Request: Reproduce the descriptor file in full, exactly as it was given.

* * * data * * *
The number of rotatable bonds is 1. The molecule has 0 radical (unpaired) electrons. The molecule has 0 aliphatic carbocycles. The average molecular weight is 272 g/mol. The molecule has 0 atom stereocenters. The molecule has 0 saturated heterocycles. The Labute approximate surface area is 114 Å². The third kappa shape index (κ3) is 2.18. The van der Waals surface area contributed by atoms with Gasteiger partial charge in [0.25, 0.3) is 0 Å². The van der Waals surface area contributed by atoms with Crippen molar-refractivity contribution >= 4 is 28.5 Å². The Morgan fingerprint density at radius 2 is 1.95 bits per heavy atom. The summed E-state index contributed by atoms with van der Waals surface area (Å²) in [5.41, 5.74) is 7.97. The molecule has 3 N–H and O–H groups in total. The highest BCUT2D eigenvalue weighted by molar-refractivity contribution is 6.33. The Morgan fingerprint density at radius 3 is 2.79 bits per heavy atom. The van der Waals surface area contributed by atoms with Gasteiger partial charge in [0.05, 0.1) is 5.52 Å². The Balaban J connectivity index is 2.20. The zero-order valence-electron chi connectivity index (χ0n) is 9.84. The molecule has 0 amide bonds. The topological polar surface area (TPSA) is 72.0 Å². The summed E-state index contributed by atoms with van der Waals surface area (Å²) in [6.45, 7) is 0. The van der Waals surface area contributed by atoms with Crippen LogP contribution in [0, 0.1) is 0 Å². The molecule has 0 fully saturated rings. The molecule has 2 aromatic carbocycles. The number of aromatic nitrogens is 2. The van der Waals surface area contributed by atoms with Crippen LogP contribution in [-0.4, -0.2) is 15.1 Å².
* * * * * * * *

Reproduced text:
The number of rotatable bonds is 1. The molecule has 0 radical (unpaired) electrons. The molecule has 0 aliphatic carbocycles. The average molecular weight is 272 g/mol. The molecule has 0 atom stereocenters. The molecule has 0 saturated heterocycles. The Labute approximate surface area is 114 Å². The third kappa shape index (κ3) is 2.18. The van der Waals surface area contributed by atoms with Gasteiger partial charge in [0.25, 0.3) is 0 Å². The van der Waals surface area contributed by atoms with Crippen molar-refractivity contribution >= 4 is 28.5 Å². The Morgan fingerprint density at radius 2 is 1.95 bits per heavy atom. The summed E-state index contributed by atoms with van der Waals surface area (Å²) in [5.41, 5.74) is 7.97. The molecule has 3 N–H and O–H groups in total. The highest BCUT2D eigenvalue weighted by molar-refractivity contribution is 6.33. The Morgan fingerprint density at radius 3 is 2.79 bits per heavy atom. The van der Waals surface area contributed by atoms with Gasteiger partial charge in [0.05, 0.1) is 5.52 Å². The Balaban J connectivity index is 2.20. The zero-order valence-electron chi connectivity index (χ0n) is 9.84. The molecule has 0 amide bonds. The topological polar surface area (TPSA) is 72.0 Å². The summed E-state index contributed by atoms with van der Waals surface area (Å²) in [6.45, 7) is 0. The van der Waals surface area contributed by atoms with Crippen LogP contribution in [0, 0.1) is 0 Å². The molecule has 0 fully saturated rings. The molecule has 2 aromatic carbocycles. The number of aromatic nitrogens is 2. The van der Waals surface area contributed by atoms with Crippen LogP contribution in [-0.4, -0.2) is 15.1 Å².